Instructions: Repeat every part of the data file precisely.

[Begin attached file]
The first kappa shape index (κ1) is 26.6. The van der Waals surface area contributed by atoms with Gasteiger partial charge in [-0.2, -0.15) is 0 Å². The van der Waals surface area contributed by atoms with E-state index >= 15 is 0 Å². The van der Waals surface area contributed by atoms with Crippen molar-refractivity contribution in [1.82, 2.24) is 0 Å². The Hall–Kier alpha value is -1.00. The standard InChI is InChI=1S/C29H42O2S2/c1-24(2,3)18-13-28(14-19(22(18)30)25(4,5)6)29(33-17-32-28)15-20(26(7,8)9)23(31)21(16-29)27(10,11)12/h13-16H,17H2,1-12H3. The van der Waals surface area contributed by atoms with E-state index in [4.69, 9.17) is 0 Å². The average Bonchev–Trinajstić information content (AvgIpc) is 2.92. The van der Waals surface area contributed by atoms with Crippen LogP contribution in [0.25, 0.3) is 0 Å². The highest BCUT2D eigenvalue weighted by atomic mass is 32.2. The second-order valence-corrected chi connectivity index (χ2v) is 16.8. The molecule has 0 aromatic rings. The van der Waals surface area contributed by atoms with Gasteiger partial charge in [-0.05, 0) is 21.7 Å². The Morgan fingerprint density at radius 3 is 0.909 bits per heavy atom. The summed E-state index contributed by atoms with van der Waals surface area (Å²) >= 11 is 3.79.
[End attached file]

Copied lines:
The first kappa shape index (κ1) is 26.6. The van der Waals surface area contributed by atoms with Gasteiger partial charge in [-0.2, -0.15) is 0 Å². The van der Waals surface area contributed by atoms with E-state index >= 15 is 0 Å². The van der Waals surface area contributed by atoms with Crippen molar-refractivity contribution in [1.82, 2.24) is 0 Å². The Hall–Kier alpha value is -1.00. The standard InChI is InChI=1S/C29H42O2S2/c1-24(2,3)18-13-28(14-19(22(18)30)25(4,5)6)29(33-17-32-28)15-20(26(7,8)9)23(31)21(16-29)27(10,11)12/h13-16H,17H2,1-12H3. The van der Waals surface area contributed by atoms with E-state index in [4.69, 9.17) is 0 Å². The average Bonchev–Trinajstić information content (AvgIpc) is 2.92. The van der Waals surface area contributed by atoms with Crippen LogP contribution in [0.25, 0.3) is 0 Å². The highest BCUT2D eigenvalue weighted by atomic mass is 32.2. The second-order valence-corrected chi connectivity index (χ2v) is 16.8. The molecule has 0 aromatic rings. The van der Waals surface area contributed by atoms with Gasteiger partial charge in [-0.05, 0) is 21.7 Å². The Morgan fingerprint density at radius 3 is 0.909 bits per heavy atom. The summed E-state index contributed by atoms with van der Waals surface area (Å²) >= 11 is 3.79.